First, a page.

This game looks to excel in nearly every facet”
There are titles that transcend mediums; that blur the lines between gaming and cinema. Rather than have you endure hours of impassive gunplay, they instead draw you into the experience by making you emotionally invested in the story and characters. The French-based studio, Quantic Dream demonstrated this beautifully with the 2010 PS3 release, Heavy Rain. This master piece can be best described as an interactive drama action-adventure game and it took an audience on a poignant thriller starring four unique protagonists caught in a web of murder. While the pace (and multiple endings) of Heavy Rain isn't for everyone, it delivered a gaming experience that few could forget.
Beyond: Two Souls is a very similar venture from the same studio, but while Heavy Rain was intentionally fractured by multiple characters and plot devices, this new title has a much more centralised storyline. Coupled with sensational acting talent from the likes of Ellen Page and Willem Dafoe, Beyond: Two Souls has a heightened sense of character development and continuity that sets this experience apart from its earlier sibling.
For the record I have a strong dislike for quick-time events in games. It must have been a slow day at the office when someone agreed that pressing X at a particular moment in a cut-scene would ‘help immerse the player’. But anyone worried that this game involves tapping a button until they become Willem Dafoe can relax. As explored in Heavy Rain, Beyond: Two Souls relies on context sensitive interactions that are both intuitive and engaging from start to finish.
This time around though, there is even less of a graphical interface. While Heavy Rain used symbolic gesture icons, Beyond: Two Souls implements a much more subtle on-screen indicator of a single glowing dot on objects or areas of interest. The user then intuitively toggles the right analogue stick in the appropriate direction, for example opening a door to your left requires a flick to the left when nearby. You can also control conversations by tapping a button that corresponds to an emotion, such as fear or anger; or whether to respond negatively or positively. The end result is a fluid synergy between you and the events that unfold around you, allowing you to be drawn into the story - but being interactive enough to make it a solid gaming experience.
The most impressive thing about what Quantic Dream have managed to accomplish is - despite the multitude of rapid-fire considerations thrown at you - you never feel overwhelmed by the decision-making process. Instead you will find yourself reacting spontaneously, and naturally, thanks to how immersive everything is around you. It takes a bit of practice, especially in heated moments where timing is essential, but before long you will find yourself syncing with the game perfectly.
The story and characters are Beyond: Two Souls’ main strengths and it would be an injustice to detail what we witnessed in our preview code. Every minute of gameplay should be explored individually, not to mention the fact that every person will experience it differently through their own decision making tree. But the overarching story centers around Jodie Holmes (voiced by and physically modelled off Ellen Page), an eight year old girl who has a connection to an invisible, but frighteningly powerful entity whom she has named Aiden. Throughout the game you will control Jodie, but also her pet poltergeist friend Aiden - allowing you to manipulate objects unseen, and even possess and control other characters in the game.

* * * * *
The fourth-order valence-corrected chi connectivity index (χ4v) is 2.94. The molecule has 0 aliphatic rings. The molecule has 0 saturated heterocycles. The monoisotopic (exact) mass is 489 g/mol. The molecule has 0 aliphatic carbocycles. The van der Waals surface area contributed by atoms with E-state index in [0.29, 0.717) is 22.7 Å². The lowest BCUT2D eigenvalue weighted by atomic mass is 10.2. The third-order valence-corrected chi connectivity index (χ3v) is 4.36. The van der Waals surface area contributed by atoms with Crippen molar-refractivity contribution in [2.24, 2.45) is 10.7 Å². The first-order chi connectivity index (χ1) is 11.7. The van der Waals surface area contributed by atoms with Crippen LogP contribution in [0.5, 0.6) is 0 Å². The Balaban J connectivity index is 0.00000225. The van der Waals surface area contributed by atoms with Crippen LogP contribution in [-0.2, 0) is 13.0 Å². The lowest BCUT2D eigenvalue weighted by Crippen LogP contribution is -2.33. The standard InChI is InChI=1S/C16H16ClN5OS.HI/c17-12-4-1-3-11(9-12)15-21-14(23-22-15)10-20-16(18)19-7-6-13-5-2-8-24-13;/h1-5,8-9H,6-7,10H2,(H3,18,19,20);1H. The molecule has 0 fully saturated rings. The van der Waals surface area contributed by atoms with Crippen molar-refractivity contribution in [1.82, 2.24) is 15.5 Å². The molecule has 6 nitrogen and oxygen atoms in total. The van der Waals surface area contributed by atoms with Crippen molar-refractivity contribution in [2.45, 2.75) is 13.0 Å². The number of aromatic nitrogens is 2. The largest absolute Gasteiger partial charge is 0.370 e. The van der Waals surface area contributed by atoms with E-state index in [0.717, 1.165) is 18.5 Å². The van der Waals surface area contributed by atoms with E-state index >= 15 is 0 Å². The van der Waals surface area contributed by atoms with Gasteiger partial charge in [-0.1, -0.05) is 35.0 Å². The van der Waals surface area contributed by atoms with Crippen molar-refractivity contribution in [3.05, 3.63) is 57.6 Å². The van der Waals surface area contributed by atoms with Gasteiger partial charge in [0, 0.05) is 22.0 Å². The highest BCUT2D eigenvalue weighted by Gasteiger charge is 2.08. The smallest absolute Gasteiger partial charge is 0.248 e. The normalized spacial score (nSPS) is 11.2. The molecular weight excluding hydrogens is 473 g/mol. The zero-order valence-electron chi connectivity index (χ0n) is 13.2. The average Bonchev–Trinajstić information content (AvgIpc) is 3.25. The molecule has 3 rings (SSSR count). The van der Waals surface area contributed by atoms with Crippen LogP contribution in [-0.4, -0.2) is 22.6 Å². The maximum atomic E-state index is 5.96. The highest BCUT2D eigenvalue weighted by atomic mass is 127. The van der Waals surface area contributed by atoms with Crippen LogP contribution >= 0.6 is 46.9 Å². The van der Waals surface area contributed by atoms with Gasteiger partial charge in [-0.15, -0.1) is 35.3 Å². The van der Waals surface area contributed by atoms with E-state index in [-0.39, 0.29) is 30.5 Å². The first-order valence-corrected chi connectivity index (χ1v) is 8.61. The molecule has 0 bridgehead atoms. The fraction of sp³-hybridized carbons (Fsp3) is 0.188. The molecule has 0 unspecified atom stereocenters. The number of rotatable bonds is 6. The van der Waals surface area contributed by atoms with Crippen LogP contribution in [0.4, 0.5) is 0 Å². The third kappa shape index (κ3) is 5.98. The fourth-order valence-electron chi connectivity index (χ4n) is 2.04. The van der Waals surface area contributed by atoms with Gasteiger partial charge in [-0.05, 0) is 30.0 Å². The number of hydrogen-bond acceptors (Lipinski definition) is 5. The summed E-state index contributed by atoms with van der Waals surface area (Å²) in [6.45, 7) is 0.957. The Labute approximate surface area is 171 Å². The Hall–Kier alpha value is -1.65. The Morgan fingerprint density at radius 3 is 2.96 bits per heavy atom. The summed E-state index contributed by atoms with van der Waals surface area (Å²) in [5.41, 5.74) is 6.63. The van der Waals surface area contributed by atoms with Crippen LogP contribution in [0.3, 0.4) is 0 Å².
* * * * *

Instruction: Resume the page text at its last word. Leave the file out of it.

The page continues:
The game then follows Jodie through the next 15 years of her life as she grows into a young woman, both blessed and cursed by her supernatural ‘companion’. However, in our preview code, the storytelling isn’t linear. Instead players will jump between various stages of her life and while it’s difficult to tell if our demo has the sequence of events that we’ll see in the final build - the end result was extremely dramatic. One minute we’re discovering Jodie’s powers as a little girl in a medical facility, the next we are attending a party with her as a teenager; followed by an intense fight sequence on the rooftops of a train during a storm. One thing is certain, Beyond: Two Souls contains a lot more traditional action than Heavy Rain, especially in terms of combat.
Players will be taken on a deep psychological and spiritual journey that explores the theme of what happens after you die and, as the name implies, what lies ‘beyond’. There is also an emotionally charged side-plot revolving around Jodie’s foster father, voiced by and modelled off Willem Dafoe, who is conflicted by his love of science, fascination of Jodie’s special gift and, of course trying to be a father figure of sorts to a young Jodie. The two main actors deliver remarkable performances and it is no surprise that a small portion of this game was screened and appreciated at the 2013 Tribeca Film Festival (the only other game to do so was 2011's L.A. Noire). Beyond: Two Souls is a work of cinematic excellence, from camera angle work and soundtrack, right through to near-perfect character animations and dialogue.
Here at NZGamer.com, we’ve talked about Beyond: Two Souls a lot. We’ve had several sneak previews (including at E3) and this latest playable code just has us more excited about this game. In our opinion, the 9th October can’t arrive fast enough and you can rest assured we’ll bring you our full review as soon as it lands on our desk. For fans of Heavy Rain, this game looks to excel in nearly every facet - while those who never played it, this could be the perfect opportunity to see what the inspirational team at Quantic Dreams are capable of.
The Good: Cinematic gaming at its finest
The Bad: 20+ endings = not a game for 'completionists'
The Ugly: Might end up like Stephen King’s Carrie